We’ve all been there. It’s 3 a.m., we have an important meeting the next morning, we’re completely exhausted and the sleep gods have chosen that evening to torture our souls.
It comes without warning and, while you’re struggling to fight them and get your Zs, the anxiety you begin to feel as you realize the following day is going to be longer and more arduous than usual only perpetuates the problem.
As with any health issue you’re facing, you have to identify the culprit and nip it in the bud. You already know that the source of your sleeplessness isn’t utter exhaustion, so we’ll rule that out. Chances are you’ll probably identify with one of these 10 common reasons why you aren’t sleeping at night.
The root of all evil. When we’re stressed during the day, it isn’t a piece of cake to turn it off when the lights go out. The brain keeps going. And going. And, at 1 a.m., it’s likely not going to a place worth visiting. Unfortunately, there is no easy solution to this one. You’re going to have to pinpoint the source of your stress and tackle it — while the sun is up — so that you can rest easily at night.
2. Your spouse
Our husbands and partners are usually a source of comfort in the middle of the night, but they can be a serious hindrance to our sanity — and sleep — if they snore. If your husband has no intention of sleeping on his back, or simply doesn’t find that position comfortable, consider purchasing him a body pillow that will keep him in a side position that encourages less snoring.
3. You sleep in
You’ve had a difficult week and you deserve a break on Saturday morning. But, if sleeping at night proves a constant struggle, you’d be better off treating yourself with a morning run or breakfast out than by sleeping in. If you don’t maintain a consistent sleep schedule every day, even on the weekends, your body may suffer in the long run and decide to take its revenge out on you Sunday night.
4. Your bed has become your home and office
Experts say your bed should be the place where you engage in everybody’s favorite two S activities: sleep and sex. That’s it. If you’re using your bed to conduct business meetings, eat lunch and read, you’re going to find it more difficult to wind down at the end of the day and find comfort in a place that is usually a hotbed (bad pun) of activity.
5. You feast right before bed
We all know we’re not supposed to eat after 7 p.m. for reasons that have to do with carbs, fat and all that boring stuff. But, an even better reason not to snack — or if you’re truly starving, choose something extremely light and void of carbs — is that it is going to affect your digestive system and could cause heartburn.
6. You aren’t eating enough
One the other hand, if you’re following a strict diet and seriously restricting your calorie intake during the day, your body may nudge you throughout the night because it has a serious message that you’re ignoring: feed me please. If you listen closely, it’s not asking you to feed it cookies or trying to sabotage your weight loss efforts. But, it still needs protein. Fuel. And it isn’t going to let you sleep unless you’re treating it with kindness.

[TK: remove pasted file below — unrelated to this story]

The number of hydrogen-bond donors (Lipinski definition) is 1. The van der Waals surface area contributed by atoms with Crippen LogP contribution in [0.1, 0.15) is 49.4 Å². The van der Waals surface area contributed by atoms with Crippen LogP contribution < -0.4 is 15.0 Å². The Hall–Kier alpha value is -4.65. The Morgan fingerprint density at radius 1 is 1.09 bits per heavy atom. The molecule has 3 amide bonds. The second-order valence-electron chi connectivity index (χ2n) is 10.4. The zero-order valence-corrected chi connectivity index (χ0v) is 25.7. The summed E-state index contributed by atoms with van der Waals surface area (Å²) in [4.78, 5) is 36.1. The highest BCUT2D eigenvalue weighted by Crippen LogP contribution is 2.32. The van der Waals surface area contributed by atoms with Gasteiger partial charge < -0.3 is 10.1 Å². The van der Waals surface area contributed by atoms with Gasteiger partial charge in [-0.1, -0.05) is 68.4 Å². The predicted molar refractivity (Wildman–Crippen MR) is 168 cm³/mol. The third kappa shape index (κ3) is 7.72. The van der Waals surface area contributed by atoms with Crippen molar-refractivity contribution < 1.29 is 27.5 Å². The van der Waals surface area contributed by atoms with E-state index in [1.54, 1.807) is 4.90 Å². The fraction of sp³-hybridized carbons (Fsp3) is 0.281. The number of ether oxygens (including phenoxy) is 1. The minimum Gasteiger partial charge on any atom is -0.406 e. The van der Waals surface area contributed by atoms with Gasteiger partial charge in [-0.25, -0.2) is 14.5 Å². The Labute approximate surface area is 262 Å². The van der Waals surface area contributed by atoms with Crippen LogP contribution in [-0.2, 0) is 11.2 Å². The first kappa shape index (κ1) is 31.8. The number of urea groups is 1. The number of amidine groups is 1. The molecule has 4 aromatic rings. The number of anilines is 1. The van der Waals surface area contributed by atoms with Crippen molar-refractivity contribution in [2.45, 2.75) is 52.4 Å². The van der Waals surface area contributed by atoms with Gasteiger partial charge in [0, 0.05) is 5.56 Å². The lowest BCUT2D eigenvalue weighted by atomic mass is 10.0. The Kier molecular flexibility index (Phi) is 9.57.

7. Your bedroom is distracting
We have so many electronic devices these days that we sometimes fail to realize every corner of our room is glowing — and that all of that light is keeping us from settling in. Eliminate as many computers, phones or lighted alarm clocks as you can and invest in a set of blackout curtains to create a true sanctuary in your bedroom.
8. You haven’t discovered the power of white noise
Three words: white noise machine. Imagine never having to hear someone stomp around in the upstairs apartment, cars honking on the street or even your annoying phone email alert beep-beeping away. With the exception of those who are blessed with the ability to fall asleep in a war zone, silence — especially when you’re trying to fall asleep — is golden.
9. Your hormones are changing
Progesterone is a hormone that promotes sleep. When you’re pregnant and your body is flooded with it, you could easily take 10 naps during the day and turn in for the night at 7 p.m. But, when you’re going through changes like perimenopause or menopause — which can start as early as your late 30s — your ovaries decrease the production of estrogen and progesterone, which could lead to insomnia. Speak to your doctor if you feel this may be the case for you.
10. Your medication is to blame
There is a long list of medications that could cause insomnia, including those with beta-blockers used to treat high blood pressure and antidepressants like Prozac and Paxil. Consult your doctor if you’re experiencing insomnia in order to determine if there are alternative medicines you could consider.